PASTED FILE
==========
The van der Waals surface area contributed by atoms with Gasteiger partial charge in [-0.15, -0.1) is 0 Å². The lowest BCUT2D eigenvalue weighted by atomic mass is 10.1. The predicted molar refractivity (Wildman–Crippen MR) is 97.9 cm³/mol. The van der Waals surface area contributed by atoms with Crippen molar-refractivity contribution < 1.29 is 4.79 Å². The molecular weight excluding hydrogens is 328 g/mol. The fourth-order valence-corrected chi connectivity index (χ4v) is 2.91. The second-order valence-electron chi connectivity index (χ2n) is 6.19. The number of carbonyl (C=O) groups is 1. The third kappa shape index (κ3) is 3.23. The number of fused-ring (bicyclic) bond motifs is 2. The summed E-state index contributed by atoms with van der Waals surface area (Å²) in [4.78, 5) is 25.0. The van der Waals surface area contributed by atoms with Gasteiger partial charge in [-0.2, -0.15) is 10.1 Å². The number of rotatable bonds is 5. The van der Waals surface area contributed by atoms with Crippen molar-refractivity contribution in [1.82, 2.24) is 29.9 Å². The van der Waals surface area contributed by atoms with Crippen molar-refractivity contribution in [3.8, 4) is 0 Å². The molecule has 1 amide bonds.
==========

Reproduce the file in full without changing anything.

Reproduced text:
The van der Waals surface area contributed by atoms with Gasteiger partial charge in [-0.15, -0.1) is 0 Å². The lowest BCUT2D eigenvalue weighted by atomic mass is 10.1. The predicted molar refractivity (Wildman–Crippen MR) is 97.9 cm³/mol. The van der Waals surface area contributed by atoms with Crippen molar-refractivity contribution < 1.29 is 4.79 Å². The molecular weight excluding hydrogens is 328 g/mol. The fourth-order valence-corrected chi connectivity index (χ4v) is 2.91. The second-order valence-electron chi connectivity index (χ2n) is 6.19. The number of carbonyl (C=O) groups is 1. The third kappa shape index (κ3) is 3.23. The number of fused-ring (bicyclic) bond motifs is 2. The summed E-state index contributed by atoms with van der Waals surface area (Å²) in [4.78, 5) is 25.0. The van der Waals surface area contributed by atoms with Gasteiger partial charge in [-0.2, -0.15) is 10.1 Å². The number of rotatable bonds is 5. The van der Waals surface area contributed by atoms with Crippen molar-refractivity contribution in [1.82, 2.24) is 29.9 Å². The van der Waals surface area contributed by atoms with Crippen molar-refractivity contribution in [3.8, 4) is 0 Å². The molecule has 1 amide bonds.